Thursday, May 3, 2012


As I explore my new career as a stand-up comedian, I am reminded of a line I loved from a review of my bestselling book, Moneylove, in SUCCESS UNLIMITED magazine. The late Og Mandino, author of the classic motivational/spiritual book,  The Greatest Salesman in the World, said in his review, "Jerry will have you laughing all the way to the bank."

I loved that line, and a year or two later got to meet and become friends with Og, a true gentleman and great speaker as well as writer. As I sat in a prison cell a few years ago and reflected on my life, I came to a conclusion that is reaffirmed by Og's quote being one of my favorites of all the comments on my books and seminars through thirty-some years. That has led me to my current path, and is simply that when an audience responded to something I said (usually spontaneously) during a lecture or workshop with laughter, it was just as satisfying--and maybe even more so--than a standing ovation. I have heard top comedians describe this adrenaline rush activated by audience laughter.  Many have said it is the one thing that makes it worth going out and taking the risk that your jokes or stories will totally bomb. 

I am enjoying the beginning comedy class at the San Francisco Comedy College, where my fellow students are mostly in their twenties and thirties. They weren't even born when I did a couple of open mike stand-up bits in 1970 at what was then the only comedy club in the world, The Improvisation in New York. At the time, I was a newsman at WNBC Radio, and looking to mostly try out my comedy writing skills. I did get to write some material for some successful stand-up performers, including the legendary Henny Youngman and Phyllis Diller. Frankly, I didn't have the driving ambition to want to go out and start out as a brand new comic performer. I was happy in broadcasting, as I was a few years later when I started writing self-help books and becoming a motivational speaker (always with a dash of humor).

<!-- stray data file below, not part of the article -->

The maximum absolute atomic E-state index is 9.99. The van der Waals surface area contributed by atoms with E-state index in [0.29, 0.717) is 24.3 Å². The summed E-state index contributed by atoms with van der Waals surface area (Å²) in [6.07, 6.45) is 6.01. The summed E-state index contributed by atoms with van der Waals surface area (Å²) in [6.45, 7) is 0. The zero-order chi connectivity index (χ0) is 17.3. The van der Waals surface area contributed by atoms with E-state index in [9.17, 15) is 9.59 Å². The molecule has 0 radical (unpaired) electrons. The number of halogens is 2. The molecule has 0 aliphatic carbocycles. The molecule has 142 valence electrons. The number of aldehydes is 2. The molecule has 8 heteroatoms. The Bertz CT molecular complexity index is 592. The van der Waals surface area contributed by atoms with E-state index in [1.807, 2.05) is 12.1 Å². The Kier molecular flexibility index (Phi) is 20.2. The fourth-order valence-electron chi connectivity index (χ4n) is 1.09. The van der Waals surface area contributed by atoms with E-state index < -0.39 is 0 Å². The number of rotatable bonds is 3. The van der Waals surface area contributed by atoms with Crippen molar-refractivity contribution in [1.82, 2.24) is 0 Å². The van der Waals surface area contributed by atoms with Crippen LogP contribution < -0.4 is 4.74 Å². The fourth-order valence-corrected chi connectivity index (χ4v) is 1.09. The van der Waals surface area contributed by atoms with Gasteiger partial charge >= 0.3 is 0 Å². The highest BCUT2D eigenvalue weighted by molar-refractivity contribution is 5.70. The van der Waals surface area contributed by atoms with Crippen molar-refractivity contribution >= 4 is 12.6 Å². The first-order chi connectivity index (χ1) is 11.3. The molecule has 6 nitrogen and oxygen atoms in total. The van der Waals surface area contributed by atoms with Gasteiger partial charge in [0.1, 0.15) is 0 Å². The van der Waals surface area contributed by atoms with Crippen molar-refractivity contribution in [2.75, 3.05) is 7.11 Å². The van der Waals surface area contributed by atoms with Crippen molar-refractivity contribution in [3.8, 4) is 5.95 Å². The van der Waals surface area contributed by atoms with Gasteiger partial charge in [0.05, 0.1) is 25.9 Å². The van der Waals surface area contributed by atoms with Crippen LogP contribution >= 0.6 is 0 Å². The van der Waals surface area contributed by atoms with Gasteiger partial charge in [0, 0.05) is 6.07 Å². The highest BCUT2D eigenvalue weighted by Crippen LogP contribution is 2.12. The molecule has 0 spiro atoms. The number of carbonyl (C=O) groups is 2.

Also, it was a lot harder to get going in such a career in those in-between years. The opportunity to learn and grow as a comedian in the resorts of the Catskills had substantially faded, and the surge of comedy clubs hadn't yet started. 

Now I am willing to go out, if this all works, and do the comedy club circuit full-time for a year or two and see where it takes me. And it is the doing of it that excites me, the beginning something new at this stage in my life, rather than any results I aspire to. I don't need to be a comedy superstar to be happy and content with my efforts (though I wouldn't turn down a major gig in Vegas or role in a sitcom). 

When I compare myself to my fellow fledgling comedians, what I do not have in common with them is the nervousness or stage fright of a newcomer to stagecraft. Also, in my part-time efforts writing gags for magazine cartoonists, I have learned how to write funny.  What I do share is the slightly scary joy of a new adventure in life, with unknown potential as we step out on a ledge every time we say something we hope is funny and deliver in a funny way.
Laugh and the world laughs with you--or maybe not.

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